When you run the application, you should see some basic logging of the application such as:

I am now moving FORWARD
I am now moving BACKWARDS
I stopped moving
Section 7

The 'self' Reference

Sometimes the communication pattern is not just one-way, but instead lends itself towards request-reply. One explicit way of doing that is by adding a reference of yourself as part of the message so the receiver can use that reference to send a reply back to you. This is such a common scenario that Akka directly supports it. For every message you send, you have the option of passing along the sender reference (the actor's ActorRef). If you are sending a message from within an actor, you have access to your own ActorRef through the self-reference. You can access the self-reference through the getSelf() method.

// From within an actor
    new AkkaBot.Move(AkkaBot.Direction.FORWARD), 

If you are not inside an actor or do not want to pass the sender, use ActorRef.noSender() instead. An example of this case is in the main class where messages were sent to the robot without a sender.

Section 8

The 'sender' Reference

Since each message is paired with its unique sender reference, the "current" sender reference will change with each new message you process. You can access it using the getSender() method. For example, to send a message back to the sender of the message that is being handled, use:

// From within an actor
getSender().tell(new Greeting(greeting), getSelf());

If you need to use a specific sender reference after some asynchronous processing, like after messaging with other actors, you will need to store a reference to the sender in a variable. The reason for this is that the sender might change if other messaging or processing happens in the meantime.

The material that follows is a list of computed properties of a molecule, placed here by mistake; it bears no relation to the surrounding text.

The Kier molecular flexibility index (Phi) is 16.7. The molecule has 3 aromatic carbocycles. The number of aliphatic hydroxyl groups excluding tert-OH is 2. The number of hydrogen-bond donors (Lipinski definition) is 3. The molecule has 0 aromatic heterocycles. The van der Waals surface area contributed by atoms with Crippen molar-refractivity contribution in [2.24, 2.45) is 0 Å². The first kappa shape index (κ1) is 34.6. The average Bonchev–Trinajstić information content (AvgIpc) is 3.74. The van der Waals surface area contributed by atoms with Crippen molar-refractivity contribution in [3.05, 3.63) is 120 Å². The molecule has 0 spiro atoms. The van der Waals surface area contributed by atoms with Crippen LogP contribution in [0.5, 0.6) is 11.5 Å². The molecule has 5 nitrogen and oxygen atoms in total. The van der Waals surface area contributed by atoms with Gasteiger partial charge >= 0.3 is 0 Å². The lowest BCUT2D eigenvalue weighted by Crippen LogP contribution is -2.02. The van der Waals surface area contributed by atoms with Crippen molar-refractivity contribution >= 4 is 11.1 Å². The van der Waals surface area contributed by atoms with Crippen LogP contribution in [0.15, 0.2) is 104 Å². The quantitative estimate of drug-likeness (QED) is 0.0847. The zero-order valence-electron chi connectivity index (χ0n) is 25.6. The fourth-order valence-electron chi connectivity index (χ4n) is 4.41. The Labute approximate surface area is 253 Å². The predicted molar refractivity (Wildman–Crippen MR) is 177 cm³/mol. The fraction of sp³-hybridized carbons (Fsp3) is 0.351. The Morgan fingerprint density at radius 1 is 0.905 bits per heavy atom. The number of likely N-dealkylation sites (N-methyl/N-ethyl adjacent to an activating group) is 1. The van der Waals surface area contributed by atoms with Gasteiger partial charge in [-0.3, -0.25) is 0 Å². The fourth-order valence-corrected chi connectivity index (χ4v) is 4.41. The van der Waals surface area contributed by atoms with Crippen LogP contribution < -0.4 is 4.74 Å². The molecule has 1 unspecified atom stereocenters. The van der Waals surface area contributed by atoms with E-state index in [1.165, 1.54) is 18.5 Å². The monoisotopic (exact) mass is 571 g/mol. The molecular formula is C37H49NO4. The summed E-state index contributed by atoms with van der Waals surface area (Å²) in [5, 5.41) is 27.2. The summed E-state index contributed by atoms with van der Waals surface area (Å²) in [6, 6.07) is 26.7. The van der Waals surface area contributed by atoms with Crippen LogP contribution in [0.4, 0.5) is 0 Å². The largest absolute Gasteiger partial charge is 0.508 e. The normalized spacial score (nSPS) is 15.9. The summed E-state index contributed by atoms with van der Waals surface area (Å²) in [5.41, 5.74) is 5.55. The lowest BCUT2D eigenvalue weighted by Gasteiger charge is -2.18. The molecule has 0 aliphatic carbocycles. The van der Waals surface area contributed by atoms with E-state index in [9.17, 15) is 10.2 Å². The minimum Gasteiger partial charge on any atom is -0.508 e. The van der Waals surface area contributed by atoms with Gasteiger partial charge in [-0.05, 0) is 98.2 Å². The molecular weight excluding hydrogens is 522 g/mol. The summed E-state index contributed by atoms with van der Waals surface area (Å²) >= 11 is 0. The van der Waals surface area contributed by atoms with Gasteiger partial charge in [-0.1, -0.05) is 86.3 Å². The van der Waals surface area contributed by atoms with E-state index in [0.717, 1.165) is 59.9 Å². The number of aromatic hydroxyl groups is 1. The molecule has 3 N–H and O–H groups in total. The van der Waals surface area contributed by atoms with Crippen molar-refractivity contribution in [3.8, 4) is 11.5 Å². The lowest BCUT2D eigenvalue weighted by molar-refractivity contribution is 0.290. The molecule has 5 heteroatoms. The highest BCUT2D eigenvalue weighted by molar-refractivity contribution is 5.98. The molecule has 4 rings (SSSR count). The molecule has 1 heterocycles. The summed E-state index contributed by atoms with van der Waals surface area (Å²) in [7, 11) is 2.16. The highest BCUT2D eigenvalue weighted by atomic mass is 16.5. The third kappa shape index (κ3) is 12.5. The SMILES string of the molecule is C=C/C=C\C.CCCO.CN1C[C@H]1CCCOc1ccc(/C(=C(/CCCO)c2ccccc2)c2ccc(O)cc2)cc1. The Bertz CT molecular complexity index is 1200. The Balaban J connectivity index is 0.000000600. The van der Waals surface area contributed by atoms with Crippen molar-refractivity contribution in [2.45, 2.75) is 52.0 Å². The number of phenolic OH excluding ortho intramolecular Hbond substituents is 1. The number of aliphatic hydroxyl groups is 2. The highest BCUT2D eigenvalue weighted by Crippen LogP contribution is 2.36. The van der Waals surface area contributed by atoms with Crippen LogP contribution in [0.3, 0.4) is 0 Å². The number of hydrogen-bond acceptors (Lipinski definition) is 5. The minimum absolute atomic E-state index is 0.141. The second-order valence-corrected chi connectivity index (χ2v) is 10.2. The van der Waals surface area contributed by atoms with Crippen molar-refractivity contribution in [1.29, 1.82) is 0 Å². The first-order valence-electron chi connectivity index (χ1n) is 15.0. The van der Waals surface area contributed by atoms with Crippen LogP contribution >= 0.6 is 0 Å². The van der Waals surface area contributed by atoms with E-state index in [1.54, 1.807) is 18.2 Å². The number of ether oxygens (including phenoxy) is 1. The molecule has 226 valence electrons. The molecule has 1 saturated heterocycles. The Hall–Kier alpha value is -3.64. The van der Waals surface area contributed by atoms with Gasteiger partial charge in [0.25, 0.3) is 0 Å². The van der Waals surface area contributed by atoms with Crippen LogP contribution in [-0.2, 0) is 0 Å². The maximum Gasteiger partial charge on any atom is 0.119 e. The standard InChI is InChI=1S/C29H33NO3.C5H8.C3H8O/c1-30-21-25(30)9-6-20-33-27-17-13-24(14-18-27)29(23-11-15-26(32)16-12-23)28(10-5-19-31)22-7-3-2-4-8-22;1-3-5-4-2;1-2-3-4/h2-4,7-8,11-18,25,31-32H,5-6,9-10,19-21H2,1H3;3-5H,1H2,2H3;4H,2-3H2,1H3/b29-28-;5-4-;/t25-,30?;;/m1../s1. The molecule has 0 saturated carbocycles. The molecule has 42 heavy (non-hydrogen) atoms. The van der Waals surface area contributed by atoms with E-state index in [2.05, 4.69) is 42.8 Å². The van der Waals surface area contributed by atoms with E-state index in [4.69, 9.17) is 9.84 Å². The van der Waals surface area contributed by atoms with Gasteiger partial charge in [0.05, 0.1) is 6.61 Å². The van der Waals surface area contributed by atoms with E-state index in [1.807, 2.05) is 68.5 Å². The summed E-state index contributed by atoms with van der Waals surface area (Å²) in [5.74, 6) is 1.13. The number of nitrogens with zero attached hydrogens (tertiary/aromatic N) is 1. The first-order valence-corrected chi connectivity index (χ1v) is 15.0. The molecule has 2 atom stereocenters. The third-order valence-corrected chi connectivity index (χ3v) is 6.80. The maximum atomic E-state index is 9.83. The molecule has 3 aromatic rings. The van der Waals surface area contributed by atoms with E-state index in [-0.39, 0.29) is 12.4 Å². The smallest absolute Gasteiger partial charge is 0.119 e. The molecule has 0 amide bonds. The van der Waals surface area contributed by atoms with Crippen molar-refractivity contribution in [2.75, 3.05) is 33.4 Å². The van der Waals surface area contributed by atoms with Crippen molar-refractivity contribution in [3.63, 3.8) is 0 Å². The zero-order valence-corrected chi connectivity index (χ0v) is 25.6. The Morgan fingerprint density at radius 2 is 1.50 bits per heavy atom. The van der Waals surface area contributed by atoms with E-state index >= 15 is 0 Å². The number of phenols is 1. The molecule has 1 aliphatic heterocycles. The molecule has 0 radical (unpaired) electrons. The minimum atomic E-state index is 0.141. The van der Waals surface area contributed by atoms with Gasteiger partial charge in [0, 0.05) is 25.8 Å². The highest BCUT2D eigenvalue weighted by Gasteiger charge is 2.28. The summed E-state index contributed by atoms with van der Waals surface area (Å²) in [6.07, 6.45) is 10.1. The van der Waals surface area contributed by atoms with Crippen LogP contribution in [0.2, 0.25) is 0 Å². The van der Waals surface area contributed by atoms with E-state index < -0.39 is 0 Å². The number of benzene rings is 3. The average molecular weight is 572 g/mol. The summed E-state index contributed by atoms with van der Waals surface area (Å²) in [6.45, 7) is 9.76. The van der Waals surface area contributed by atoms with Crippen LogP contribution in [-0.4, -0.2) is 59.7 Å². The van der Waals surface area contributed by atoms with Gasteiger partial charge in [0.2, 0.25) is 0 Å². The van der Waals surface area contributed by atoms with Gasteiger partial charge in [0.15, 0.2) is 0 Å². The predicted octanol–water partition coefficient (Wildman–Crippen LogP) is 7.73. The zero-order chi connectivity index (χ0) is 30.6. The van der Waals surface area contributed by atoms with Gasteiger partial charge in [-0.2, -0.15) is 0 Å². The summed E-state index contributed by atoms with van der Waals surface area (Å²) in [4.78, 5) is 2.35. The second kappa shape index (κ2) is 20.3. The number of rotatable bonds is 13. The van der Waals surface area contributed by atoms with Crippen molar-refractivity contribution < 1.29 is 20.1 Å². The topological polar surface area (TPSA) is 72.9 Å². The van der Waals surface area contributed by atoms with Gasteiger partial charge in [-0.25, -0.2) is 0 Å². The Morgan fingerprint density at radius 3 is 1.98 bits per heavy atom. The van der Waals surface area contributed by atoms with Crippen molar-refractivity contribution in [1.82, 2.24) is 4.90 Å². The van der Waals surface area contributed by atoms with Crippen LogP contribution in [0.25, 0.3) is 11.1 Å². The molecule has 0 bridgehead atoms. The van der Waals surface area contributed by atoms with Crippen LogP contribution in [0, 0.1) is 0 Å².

In some cases there might not be a sender, like when a message is sent from outside an actor or the sender was Actor.noSender. In these cases, sending a message to sender would cause it to be sent to dead letters. The dead-letter actor is where all unhandled messages end up. For debugging and auditing purposes, you can watch for messages to the dead-letter actor.

Section 9

Actor Hierarchies

The real power of the Actor Model is in actor hierarchies. An actor hierarchy is when a parent actor creates and supervises child actors. This structure helps avoid cascading failures that can take down an entire system by isolating and supervising child nodes.

Creating child actors is very similar to creating top level actors - the only difference is the context the child actors are created in. The actor context can be thought of as where in the actor hierarchy an actor lives. As an example, let’s create a Bot Master that creates several children. Add the class BotMaster that creates several children in the constructor:

import akka.actor.AbstractActor;
import akka.actor.Props;

public class BotMaster extends AbstractActor {

    public BotMaster() {
        for (int index = 0; index < 10; index++) {

    public Receive createReceive() {
        return emptyBehavior();

We access the local actor context and create new actors in that context. That makes all of the AkkaBot actors we created children of the Bot Master actor. Now that the Bot Master has children, it can interact with the children directly. To do this, let’s add a simple method to make the child bots move.

Add the StartChildBots message:

// inside the Bot Master class
public static class StartChildBots {}

Then modify what messages the Bot Master handles:

// replace the previous emptyBehavior
public Receive createReceive() {
    return receiveBuilder()
            .match(StartChildBots.class, this::onStartChildBots)

private void onStartChildBots(StartChildBots startChildBots) {
    final AkkaBot.Move move = 
        new AkkaBot.Move(AkkaBot.Direction.FORWARD);
    for (ActorRef child : getContext().getChildren()) {
        System.out.println("Master started moving " + child);
        child.tell(move, getSelf());

What this does is look in the Master Bot’s context for all of its children. It then iterates through the children and sends each of them a message. As the message is immutable, it is perfectly safe to send the same message instance to all the children.